Planting season is inching closer. Jerry Gulke talks weather, market movement and acreage estimates.
Some farmers are finally starting to see signs of spring. The middle Mississippi Valley saw temperatures reach 70°F this week, and warm weather lingered Texas to Kansas. In the South, warm and dry weather favors some spring fieldwork, at least where soil conditions are acceptable, according to USDA’s Ag Weather Highlights.
But, the spring-like weather is forecast to be short-lived. A rather tranquil weather pattern will become more active during the weekend, with rain developing across the South and cold weather returning to nearly all areas east of the Rockies. Snow is also predicted early next week from the northern Plains into the Midwest.
The National Weather Service’s outlook for March 26-30 calls for below-normal temperatures across the eastern half of the U.S., while warmer-than-normal weather will prevail from California to the central and southern High Plains. Meanwhile, near- to above-normal precipitation across most of the country will contrast with drier-than-normal conditions from the central and southern Plains into the Southwest.
NOAA’s Spring Outlook report shows the potential for flooding in the Midwest and drought conditions in the Southwest.
"Most of the forecasters are saying we could be in for a late spring," says Jerry Gulke, president of The Gulke Group. "That’s not really a surprise, and I’m not sure if a late spring really bothers us because we’ve had several years where we’ve planted a crop late and still got a crop."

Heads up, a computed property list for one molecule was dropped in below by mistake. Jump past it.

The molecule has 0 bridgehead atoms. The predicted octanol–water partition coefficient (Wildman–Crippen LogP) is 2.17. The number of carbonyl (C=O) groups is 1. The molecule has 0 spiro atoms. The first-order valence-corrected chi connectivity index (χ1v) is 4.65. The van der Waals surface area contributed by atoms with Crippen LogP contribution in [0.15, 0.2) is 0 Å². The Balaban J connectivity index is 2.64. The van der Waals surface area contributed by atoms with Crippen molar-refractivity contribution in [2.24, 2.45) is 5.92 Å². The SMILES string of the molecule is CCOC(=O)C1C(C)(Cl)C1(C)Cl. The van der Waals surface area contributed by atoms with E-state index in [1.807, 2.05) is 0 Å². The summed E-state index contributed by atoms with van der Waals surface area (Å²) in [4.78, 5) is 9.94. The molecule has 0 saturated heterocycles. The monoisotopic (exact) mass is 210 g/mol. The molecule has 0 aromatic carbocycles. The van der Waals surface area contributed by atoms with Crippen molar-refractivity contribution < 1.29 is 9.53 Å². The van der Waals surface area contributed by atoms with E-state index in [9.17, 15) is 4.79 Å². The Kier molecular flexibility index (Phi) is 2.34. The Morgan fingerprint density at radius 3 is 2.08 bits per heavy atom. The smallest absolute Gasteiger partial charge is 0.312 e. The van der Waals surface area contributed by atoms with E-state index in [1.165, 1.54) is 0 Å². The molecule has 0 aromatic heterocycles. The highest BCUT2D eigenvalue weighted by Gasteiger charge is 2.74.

As of now, Gulke says, some private forecasters are saying the spring of 2014 could mirror 2013’s. "That remains to be seen," he says. "I think we’ll have a better handle on things by next week. This is the time of year where we transfer from winter to spring – so it’s always kind of volatile."
Hear Gulke's full audio analysis:
The Weather’s Impact on Acreage Mix
USDA will release its Prospective Plantings report on March 31. How will the current weather forecast affect farmers’ planting plans? Gulke says since planting has happened at such a rapid pace the last few years, he doesn’t expect the market to be nervous just yet.
"I’m interested in seeing what farmers told USDA on what they intend to plant this year," Gulke says. "Remember, last year we intended to plant a lot of acres last year and Mother Nature didn’t let us. I think we intend to plant just as many acres this year as last year, it’s just maybe a new mix."
Gulke reminds that the Prospective Plantings report is generated from survey results, not a statistical model and that intentions evolve due to weather. "By the middle of June we’ll know if our acres were planted on time or not," he says.
Read more March 31 pre-report news and analysis.
Have a question for Jerry? Contact him at 815-721-4705 or firstname.lastname@example.org.
Gulke Group is hosting a workshop about technical analysis, as well as a outlook conference March 25-26 in Chicago, Ill. For more information, visit www.GulkeGroup.com.
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